This retelling of the classic tale of James Hilton's Utopian lost world plays out uneasily amid musical production numbers and Bacharach pop music. While escaping war-torn China, a group of...
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This retelling of the classic tale of James Hilton's Utopian lost world plays out uneasily amid musical production numbers and Bacharach pop music. While escaping war-torn China, a group of Europeans crash in the Himalayas, where they are rescued and taken to the mysterious Valley of the Blue Moon, Shangri-La. Hidden from the rest of the world, Shangri-La is a haven of peace and tranquility for world-weary diplomat Richard Conway. His ambitious brother, George, sees it as a prison from which he must escape, even if it means risking his life and bringing destruction to the ancient culture of Shangri-La. Written by
Marg Baskin <firstname.lastname@example.org>
Usually when a film is hailed as the above description, it has to be considered watchable enough to enjoy the film's ineptitude. Some films like this are bad, but to watch them would be asking a whole lot of the viewer. LOST HORIZON certainly does not fit that last description because while CITIZEN KANE it is not, it certainly does not deserve to be trashed.
By the time LOST HORIZON came along, the movie musical was already considered a dead genre, save for the occasional import from Broadway that actually turned out well (OLIVER! & CABARET come immediately to mind). However, the age of the musical where songs were written especially for the movie had long been buried. That did not matter to producer Ross Hunter, who always was a safeguard of Old Hollywood even after the advent of the MPAA allowed for movies to be made of subjects that the studios would not have touched with a ten-foot pole. Hunter may have succeeded in bringing back old-fashioned soap operas with the Douglas Sirk movies, but as THOROUGHLY MODERN MILLIE showed with its original songs that paled in comparison to the classics it stood alongside (well, almost), the musical was perhaps not a genre in need of a revival.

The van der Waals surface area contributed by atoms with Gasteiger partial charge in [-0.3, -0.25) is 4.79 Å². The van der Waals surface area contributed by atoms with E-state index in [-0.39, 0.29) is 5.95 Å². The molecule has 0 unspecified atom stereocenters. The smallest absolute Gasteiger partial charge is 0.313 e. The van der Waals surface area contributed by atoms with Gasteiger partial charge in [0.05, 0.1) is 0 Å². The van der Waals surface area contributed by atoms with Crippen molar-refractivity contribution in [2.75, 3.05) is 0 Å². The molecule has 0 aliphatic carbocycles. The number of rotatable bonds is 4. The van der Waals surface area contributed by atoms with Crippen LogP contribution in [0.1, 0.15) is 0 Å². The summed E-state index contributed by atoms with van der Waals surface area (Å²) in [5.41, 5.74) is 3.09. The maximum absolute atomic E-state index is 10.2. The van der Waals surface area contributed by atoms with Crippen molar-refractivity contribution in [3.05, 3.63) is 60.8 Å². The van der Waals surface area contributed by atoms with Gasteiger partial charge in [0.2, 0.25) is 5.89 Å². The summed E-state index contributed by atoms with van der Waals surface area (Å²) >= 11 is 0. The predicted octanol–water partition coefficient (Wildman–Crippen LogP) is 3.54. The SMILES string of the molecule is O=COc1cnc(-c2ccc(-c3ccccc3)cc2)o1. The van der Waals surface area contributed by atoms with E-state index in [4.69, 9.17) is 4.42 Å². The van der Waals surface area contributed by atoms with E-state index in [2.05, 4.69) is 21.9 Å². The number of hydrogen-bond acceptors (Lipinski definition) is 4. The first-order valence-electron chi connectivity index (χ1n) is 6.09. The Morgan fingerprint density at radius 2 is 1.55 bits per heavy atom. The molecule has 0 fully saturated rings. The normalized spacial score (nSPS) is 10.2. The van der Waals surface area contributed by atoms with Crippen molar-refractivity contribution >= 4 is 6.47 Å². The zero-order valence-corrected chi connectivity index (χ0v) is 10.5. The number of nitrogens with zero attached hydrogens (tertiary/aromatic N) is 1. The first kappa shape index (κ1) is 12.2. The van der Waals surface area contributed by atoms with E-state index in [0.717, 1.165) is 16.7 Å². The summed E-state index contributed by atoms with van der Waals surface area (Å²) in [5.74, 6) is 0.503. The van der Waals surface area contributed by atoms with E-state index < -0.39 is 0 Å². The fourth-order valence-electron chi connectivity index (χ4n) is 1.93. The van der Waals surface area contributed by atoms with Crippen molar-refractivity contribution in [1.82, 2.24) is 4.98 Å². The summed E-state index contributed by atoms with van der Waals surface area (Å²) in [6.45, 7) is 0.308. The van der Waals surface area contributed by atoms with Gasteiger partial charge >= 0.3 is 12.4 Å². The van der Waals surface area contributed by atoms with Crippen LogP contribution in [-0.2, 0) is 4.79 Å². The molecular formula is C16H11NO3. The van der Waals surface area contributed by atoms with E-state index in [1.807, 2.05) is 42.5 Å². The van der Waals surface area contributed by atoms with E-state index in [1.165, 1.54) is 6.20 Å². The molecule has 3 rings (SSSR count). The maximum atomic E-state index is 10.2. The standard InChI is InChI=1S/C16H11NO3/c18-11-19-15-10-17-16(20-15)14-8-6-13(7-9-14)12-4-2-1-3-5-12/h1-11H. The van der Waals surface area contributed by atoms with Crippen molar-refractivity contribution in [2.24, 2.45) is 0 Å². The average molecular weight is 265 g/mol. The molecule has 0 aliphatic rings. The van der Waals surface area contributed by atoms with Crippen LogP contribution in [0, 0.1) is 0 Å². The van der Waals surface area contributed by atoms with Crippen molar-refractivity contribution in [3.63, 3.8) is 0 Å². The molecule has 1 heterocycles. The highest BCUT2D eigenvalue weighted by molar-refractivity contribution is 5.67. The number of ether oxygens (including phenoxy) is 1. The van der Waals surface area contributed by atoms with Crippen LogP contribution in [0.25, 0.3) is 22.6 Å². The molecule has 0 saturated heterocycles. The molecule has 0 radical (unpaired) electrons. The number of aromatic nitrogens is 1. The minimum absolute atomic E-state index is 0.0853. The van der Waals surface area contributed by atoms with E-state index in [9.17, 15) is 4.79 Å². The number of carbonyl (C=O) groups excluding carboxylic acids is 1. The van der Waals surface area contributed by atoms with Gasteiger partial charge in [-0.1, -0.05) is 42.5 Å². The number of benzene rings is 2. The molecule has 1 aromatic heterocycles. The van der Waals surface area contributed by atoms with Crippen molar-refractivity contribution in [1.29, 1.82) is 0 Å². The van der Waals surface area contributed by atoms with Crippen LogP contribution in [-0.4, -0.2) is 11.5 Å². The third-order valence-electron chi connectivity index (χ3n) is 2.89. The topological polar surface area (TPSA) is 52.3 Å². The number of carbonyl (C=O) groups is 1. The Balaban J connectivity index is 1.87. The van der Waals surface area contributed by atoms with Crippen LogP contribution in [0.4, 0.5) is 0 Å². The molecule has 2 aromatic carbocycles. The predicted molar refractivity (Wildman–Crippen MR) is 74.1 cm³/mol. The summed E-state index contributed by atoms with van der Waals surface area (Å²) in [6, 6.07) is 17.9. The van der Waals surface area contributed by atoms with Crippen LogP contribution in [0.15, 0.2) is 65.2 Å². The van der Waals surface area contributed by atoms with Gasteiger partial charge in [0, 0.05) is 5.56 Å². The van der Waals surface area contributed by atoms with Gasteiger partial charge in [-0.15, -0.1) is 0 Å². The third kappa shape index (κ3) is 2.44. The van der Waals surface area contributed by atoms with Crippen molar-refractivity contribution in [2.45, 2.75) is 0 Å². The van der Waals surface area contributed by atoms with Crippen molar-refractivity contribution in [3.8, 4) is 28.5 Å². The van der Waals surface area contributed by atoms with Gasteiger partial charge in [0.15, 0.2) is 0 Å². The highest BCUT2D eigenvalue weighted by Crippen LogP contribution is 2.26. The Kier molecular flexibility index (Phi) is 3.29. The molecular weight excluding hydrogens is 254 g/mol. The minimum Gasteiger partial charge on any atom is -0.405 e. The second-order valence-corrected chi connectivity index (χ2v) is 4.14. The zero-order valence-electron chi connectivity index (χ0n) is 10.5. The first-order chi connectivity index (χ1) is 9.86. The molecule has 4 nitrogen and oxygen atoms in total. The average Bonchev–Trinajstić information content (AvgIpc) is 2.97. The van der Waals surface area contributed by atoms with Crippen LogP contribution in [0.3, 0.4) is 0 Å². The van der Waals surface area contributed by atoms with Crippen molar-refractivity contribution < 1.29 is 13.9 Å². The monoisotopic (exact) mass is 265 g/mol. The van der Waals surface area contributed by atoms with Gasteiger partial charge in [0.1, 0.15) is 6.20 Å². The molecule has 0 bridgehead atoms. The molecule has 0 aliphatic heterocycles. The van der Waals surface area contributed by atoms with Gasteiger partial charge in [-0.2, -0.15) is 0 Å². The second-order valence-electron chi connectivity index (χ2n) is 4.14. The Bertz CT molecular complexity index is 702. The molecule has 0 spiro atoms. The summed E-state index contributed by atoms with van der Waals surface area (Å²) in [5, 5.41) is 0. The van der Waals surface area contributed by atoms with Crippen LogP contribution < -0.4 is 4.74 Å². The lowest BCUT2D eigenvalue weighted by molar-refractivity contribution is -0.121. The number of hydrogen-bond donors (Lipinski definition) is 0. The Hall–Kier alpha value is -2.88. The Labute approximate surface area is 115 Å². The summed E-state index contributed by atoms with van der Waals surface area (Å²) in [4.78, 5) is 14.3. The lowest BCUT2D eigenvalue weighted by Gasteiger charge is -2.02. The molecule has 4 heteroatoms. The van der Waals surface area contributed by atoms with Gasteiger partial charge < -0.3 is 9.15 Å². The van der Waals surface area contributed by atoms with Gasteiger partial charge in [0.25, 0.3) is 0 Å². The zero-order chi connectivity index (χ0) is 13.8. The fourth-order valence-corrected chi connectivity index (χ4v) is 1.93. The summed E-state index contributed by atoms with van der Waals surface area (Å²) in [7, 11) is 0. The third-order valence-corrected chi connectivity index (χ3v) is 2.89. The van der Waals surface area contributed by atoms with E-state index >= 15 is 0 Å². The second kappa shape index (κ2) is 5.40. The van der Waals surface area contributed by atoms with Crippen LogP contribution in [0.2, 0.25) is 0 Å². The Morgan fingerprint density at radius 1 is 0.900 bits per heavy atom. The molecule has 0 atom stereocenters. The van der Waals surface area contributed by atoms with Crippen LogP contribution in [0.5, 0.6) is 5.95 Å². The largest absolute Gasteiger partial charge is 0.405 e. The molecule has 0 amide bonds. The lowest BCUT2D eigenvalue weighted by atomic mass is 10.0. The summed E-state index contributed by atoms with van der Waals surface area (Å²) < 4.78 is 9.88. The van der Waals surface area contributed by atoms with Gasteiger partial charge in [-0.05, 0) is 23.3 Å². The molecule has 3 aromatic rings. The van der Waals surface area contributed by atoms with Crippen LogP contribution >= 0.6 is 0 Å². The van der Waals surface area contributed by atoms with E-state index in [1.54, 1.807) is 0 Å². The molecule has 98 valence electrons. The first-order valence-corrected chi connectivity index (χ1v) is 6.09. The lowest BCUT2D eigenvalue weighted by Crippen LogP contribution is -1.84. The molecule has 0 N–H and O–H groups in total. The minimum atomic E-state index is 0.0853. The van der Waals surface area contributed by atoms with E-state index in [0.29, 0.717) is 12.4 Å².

You certainly could have fooled Hunter, who went full-steam ahead with his musicalization of a property that should have been left alone to begin with. Casting actors with little to no musical training & badly dubbing them was bad enough, but choosing a project that worked best in its original format was double trouble. That is certainly not to fault Burt Bacharach & Hal David's music, which is fine enough, though certainly not up to par with their Dionne Warwick spectaculars. But you get the idea that maybe even they were doubtful of this project's bankability. Supposedly the film led to the break-up of their previously infallible partnership, as well as Hunter's film career (he mostly worked for TV afterwards).
Apparently, Hollywood likes to keep its megaflops very secret because LOST HORIZON has not been seen much since its theatrical debut, and has not even made it onto VHS, let alone DVD in the U.S. (I found my copy courtesy of eBay). But if even Ed Wood's hilariously bad movies can be released & enjoyed by people even for all the wrong reasons, then certainly LOST HORIZON can. So I hope that Columbia Pictures can find it in their hearts to bring this movie back into circulation so we can enjoy it (even genuinely because it appears some people actually did). Heck, if only for the camp value, it would be a surefire hit. With CHICAGO & MOULIN ROUGE having indicated the musical is making a comeback, then it would be good to have LOST HORIZON out on the market again to educate people in how not to make one. But it sure is hell of a lot of fun along the way.
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